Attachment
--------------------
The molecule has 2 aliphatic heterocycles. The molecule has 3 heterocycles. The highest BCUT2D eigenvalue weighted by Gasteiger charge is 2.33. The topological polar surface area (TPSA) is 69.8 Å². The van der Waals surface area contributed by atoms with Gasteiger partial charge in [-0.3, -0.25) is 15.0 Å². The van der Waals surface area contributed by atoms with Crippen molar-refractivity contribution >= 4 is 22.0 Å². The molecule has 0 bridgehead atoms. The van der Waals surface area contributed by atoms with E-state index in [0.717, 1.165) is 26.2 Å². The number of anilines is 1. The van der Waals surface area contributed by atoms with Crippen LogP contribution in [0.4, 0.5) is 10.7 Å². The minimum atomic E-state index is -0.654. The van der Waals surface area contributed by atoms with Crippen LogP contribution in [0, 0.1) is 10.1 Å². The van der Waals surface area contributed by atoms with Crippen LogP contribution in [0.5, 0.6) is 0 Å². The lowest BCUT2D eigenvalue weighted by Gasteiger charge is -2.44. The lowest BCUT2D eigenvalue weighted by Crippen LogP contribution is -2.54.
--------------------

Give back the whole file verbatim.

The molecule has 2 aliphatic heterocycles. The molecule has 3 heterocycles. The highest BCUT2D eigenvalue weighted by Gasteiger charge is 2.33. The topological polar surface area (TPSA) is 69.8 Å². The van der Waals surface area contributed by atoms with Gasteiger partial charge in [-0.3, -0.25) is 15.0 Å². The van der Waals surface area contributed by atoms with Crippen molar-refractivity contribution >= 4 is 22.0 Å². The molecule has 0 bridgehead atoms. The van der Waals surface area contributed by atoms with E-state index in [0.717, 1.165) is 26.2 Å². The number of anilines is 1. The van der Waals surface area contributed by atoms with Crippen LogP contribution in [0.4, 0.5) is 10.7 Å². The minimum atomic E-state index is -0.654. The van der Waals surface area contributed by atoms with Crippen LogP contribution in [0, 0.1) is 10.1 Å². The van der Waals surface area contributed by atoms with Crippen LogP contribution in [0.5, 0.6) is 0 Å². The lowest BCUT2D eigenvalue weighted by Gasteiger charge is -2.44. The lowest BCUT2D eigenvalue weighted by Crippen LogP contribution is -2.54.